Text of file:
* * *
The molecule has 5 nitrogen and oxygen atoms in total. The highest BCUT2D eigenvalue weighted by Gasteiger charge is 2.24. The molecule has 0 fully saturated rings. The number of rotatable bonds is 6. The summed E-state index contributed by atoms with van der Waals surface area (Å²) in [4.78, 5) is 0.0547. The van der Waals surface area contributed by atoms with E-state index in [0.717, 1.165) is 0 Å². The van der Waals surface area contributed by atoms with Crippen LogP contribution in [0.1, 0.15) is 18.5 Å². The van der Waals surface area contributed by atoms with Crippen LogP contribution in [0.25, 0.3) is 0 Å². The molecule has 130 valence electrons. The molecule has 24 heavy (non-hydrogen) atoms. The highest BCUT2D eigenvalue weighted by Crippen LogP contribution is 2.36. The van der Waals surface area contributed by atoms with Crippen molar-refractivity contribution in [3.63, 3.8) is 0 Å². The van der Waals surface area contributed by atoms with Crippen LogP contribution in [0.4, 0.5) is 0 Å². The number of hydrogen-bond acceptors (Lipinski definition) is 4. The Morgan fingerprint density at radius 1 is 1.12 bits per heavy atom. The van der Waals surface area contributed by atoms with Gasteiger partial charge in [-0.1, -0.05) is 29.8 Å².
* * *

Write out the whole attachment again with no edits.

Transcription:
The molecule has 5 nitrogen and oxygen atoms in total. The highest BCUT2D eigenvalue weighted by Gasteiger charge is 2.24. The molecule has 0 fully saturated rings. The number of rotatable bonds is 6. The summed E-state index contributed by atoms with van der Waals surface area (Å²) in [4.78, 5) is 0.0547. The van der Waals surface area contributed by atoms with E-state index in [0.717, 1.165) is 0 Å². The van der Waals surface area contributed by atoms with Crippen LogP contribution in [0.1, 0.15) is 18.5 Å². The van der Waals surface area contributed by atoms with Crippen LogP contribution in [0.25, 0.3) is 0 Å². The molecule has 130 valence electrons. The molecule has 24 heavy (non-hydrogen) atoms. The highest BCUT2D eigenvalue weighted by Crippen LogP contribution is 2.36. The van der Waals surface area contributed by atoms with Crippen molar-refractivity contribution in [3.63, 3.8) is 0 Å². The van der Waals surface area contributed by atoms with Crippen LogP contribution in [0.4, 0.5) is 0 Å². The number of hydrogen-bond acceptors (Lipinski definition) is 4. The Morgan fingerprint density at radius 1 is 1.12 bits per heavy atom. The van der Waals surface area contributed by atoms with Gasteiger partial charge in [-0.1, -0.05) is 29.8 Å².